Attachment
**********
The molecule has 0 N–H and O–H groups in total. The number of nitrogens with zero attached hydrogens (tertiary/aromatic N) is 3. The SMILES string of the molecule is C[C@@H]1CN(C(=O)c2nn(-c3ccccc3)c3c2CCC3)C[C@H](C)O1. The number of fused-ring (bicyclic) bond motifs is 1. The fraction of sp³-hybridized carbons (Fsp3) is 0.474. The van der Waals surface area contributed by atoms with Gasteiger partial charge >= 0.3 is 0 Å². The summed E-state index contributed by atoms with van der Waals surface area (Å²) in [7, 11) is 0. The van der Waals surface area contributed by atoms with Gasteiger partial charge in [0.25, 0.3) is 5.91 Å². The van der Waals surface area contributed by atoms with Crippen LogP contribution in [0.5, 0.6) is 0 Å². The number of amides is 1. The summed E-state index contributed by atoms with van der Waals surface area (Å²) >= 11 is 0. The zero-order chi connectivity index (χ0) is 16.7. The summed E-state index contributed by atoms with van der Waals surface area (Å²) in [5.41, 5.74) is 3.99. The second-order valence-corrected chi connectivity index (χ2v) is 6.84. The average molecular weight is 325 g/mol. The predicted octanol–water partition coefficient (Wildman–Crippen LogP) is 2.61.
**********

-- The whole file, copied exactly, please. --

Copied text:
The molecule has 0 N–H and O–H groups in total. The number of nitrogens with zero attached hydrogens (tertiary/aromatic N) is 3. The SMILES string of the molecule is C[C@@H]1CN(C(=O)c2nn(-c3ccccc3)c3c2CCC3)C[C@H](C)O1. The number of fused-ring (bicyclic) bond motifs is 1. The fraction of sp³-hybridized carbons (Fsp3) is 0.474. The van der Waals surface area contributed by atoms with Gasteiger partial charge >= 0.3 is 0 Å². The summed E-state index contributed by atoms with van der Waals surface area (Å²) in [7, 11) is 0. The van der Waals surface area contributed by atoms with Gasteiger partial charge in [0.25, 0.3) is 5.91 Å². The van der Waals surface area contributed by atoms with Crippen LogP contribution in [0.5, 0.6) is 0 Å². The number of amides is 1. The summed E-state index contributed by atoms with van der Waals surface area (Å²) >= 11 is 0. The zero-order chi connectivity index (χ0) is 16.7. The summed E-state index contributed by atoms with van der Waals surface area (Å²) in [5.41, 5.74) is 3.99. The second-order valence-corrected chi connectivity index (χ2v) is 6.84. The average molecular weight is 325 g/mol. The predicted octanol–water partition coefficient (Wildman–Crippen LogP) is 2.61.